# Does the supported weight of drywall anchors scale linearly?

That is, if one drywall anchor supports 50 lb, will two support 100 lb? Four support 200 lb? etc.

## This should largely be the case as long as the anchors are relatively far apart.

Think of it this way, two 50lbs. anchors on different walls can each support 50lbs, whether or not the load(s) supported is shared between the two or not.

However, any holes in the drywall weaken it slightly, so while an anchor in drywall may be rated for 50lbs, putting two within a few inches of each other will decrease this rating.

I don't have a good answer for how far apart the anchors need to be, but if you can span anchors to 16" apart, you might as well just mount directly into the studs (assuming 16" OC).

In a perfect world (perfect anchors installed perfectly in perfect locations in perfect drywall), each anchor would add support pretty much in a linear fashion as you describe. However, that's not what happens in reality.

Let's assume the mass-produced anchors are all perfectly uniform, so eliminate that variable.

Your technique is not completely uniform, the drywall isn't completely uniform, and the drywall behaves a little differently depending on things like how close you are to a stud. If the anchors require pre-drilling holes, the holes won't be exactly the same in size, or in the extent to which the surrounding material is degraded. If the anchors make their own holes, local differences in the material and how hard you tighten the anchor will make a difference. So each anchor won't be held with the same strength. Different locations on the wall will be subject to different amounts of vibration, which will affect the anchors differently. So you're starting with the anchors having different strengths.

The loads on each anchor are likely to be different. The weight won't be perfectly distributed, so some anchors will bear more weight than others. If the load has mounting holes, the anchors won't be perfectly aligned with them, so only some will actually be doing most of the supporting.

The forces acting on the anchors may not be just gravity pulling straight down. The weight distribution may make the load want to rotate or tilt away from the wall. Each anchor will be affected differently, bearing different loads and being stressed in different ways.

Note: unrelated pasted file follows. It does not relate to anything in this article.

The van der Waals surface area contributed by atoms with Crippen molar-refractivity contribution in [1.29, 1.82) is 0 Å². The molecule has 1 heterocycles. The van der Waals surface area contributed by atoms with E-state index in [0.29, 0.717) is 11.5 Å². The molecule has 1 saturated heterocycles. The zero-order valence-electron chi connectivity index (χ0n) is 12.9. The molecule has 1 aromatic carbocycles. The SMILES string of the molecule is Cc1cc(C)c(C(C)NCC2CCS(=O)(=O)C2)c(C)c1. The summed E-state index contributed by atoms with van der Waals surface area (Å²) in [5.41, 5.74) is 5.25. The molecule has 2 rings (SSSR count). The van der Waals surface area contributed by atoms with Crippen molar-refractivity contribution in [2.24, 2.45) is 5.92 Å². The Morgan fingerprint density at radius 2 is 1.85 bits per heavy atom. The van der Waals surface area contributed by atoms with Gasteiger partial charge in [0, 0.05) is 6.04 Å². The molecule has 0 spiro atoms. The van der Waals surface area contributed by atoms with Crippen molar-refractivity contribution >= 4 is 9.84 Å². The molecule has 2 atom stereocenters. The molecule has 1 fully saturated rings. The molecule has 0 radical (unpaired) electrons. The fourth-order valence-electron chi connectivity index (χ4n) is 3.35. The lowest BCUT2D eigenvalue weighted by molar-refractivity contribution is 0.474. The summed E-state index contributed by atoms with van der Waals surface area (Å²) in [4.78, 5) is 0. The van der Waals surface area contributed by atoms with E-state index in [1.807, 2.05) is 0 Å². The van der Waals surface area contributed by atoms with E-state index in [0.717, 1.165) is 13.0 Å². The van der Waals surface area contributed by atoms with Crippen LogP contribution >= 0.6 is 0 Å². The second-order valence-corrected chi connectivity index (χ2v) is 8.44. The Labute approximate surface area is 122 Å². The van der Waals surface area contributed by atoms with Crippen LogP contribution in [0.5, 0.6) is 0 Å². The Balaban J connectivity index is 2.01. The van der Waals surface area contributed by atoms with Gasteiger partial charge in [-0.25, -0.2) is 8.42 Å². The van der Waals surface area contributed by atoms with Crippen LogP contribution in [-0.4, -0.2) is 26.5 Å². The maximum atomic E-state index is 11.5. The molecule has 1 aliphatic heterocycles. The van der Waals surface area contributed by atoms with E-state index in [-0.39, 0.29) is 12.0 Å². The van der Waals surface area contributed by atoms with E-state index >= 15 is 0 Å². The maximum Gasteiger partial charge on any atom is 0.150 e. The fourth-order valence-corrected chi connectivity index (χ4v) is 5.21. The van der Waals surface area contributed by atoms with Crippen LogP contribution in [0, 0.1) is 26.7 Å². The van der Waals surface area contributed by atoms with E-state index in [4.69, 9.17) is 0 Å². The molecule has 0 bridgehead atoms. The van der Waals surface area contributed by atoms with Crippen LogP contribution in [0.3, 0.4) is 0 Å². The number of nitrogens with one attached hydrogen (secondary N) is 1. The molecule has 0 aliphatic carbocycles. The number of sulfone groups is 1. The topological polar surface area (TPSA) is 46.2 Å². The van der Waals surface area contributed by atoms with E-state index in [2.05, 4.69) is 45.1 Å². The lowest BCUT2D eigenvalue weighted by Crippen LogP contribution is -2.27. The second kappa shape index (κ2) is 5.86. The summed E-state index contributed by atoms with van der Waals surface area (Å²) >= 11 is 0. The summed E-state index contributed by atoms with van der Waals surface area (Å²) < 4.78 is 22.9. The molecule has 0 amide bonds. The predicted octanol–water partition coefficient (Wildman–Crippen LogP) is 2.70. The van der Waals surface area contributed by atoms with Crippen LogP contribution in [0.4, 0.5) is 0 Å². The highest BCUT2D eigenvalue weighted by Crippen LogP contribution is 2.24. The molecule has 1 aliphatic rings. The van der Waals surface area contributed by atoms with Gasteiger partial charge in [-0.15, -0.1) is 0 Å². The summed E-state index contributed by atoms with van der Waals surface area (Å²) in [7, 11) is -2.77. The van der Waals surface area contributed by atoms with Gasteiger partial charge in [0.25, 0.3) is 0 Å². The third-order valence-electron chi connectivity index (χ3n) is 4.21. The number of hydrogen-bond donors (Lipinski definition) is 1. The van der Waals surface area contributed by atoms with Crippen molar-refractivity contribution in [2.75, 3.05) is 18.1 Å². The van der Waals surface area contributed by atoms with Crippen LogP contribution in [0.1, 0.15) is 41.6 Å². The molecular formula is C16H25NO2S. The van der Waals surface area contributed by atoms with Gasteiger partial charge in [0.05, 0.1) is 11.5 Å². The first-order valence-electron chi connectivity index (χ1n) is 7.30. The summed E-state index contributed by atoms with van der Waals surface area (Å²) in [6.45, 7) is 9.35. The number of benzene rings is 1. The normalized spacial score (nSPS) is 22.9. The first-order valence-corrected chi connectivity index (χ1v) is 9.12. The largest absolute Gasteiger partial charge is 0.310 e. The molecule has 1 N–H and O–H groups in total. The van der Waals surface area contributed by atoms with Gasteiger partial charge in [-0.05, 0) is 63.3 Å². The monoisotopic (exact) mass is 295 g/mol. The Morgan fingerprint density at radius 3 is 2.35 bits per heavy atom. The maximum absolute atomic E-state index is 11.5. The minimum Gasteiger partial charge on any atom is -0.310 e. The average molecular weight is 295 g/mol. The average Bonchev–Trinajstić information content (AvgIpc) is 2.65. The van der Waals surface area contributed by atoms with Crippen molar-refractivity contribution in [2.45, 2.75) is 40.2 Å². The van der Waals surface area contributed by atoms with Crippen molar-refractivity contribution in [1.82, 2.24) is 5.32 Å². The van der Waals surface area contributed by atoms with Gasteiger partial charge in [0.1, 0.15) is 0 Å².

It isn't really the anchor being affected as much as the drywall around the anchor. Drywall is a brittle, crumbly material, and it can gradually breakdown around the anchor over time under stress and vibration.

Over time, the anchor at the weakest point or under the most stress starts to fail. As it does, its load is borne by the other anchors, which stresses them in different ways, and they may end up supporting more weight. The problem isn't necessarily how much load each anchor supports when you install them, it's a cascade effect, with a sequence of weakest links.

Say you have a 100 lb. load, and it's supported at four corners. You put in four anchors rated at 50 lb. each. But the anchors don't exactly match the mounting holes; they will each be slightly off in different directions relative to the mounting hole pattern.

If the load just rests loosely on the anchors, it will be supported only by the couple of anchors that are highest relative to the pattern. If you tighten the load to the anchors, the anchors end up fighting each other. Tightening all of the mounting screws adds additional load by pulling in the direction that each anchor is off. The anchors that are off in the direction of being slightly higher than the mounting hole pattern in the load end up supporting the weight, and the anchors that are lower may add to the load instead of supporting it.

The result is that N anchors don't give you N times the capacity of each anchor. It isn't because of the math, or even mostly due to the materials. It's mainly because you can't install them perfectly.

No...if one supports 50#, then 2 does not automatically support 100#.

Each material has 1) fiber strength, 2) shear strength, and modulus of elasticity (flexural stress). When checking strength of materials and fasteners, all three stress and strain must be determined/checked for each material...including the fastener.

It’s not linear.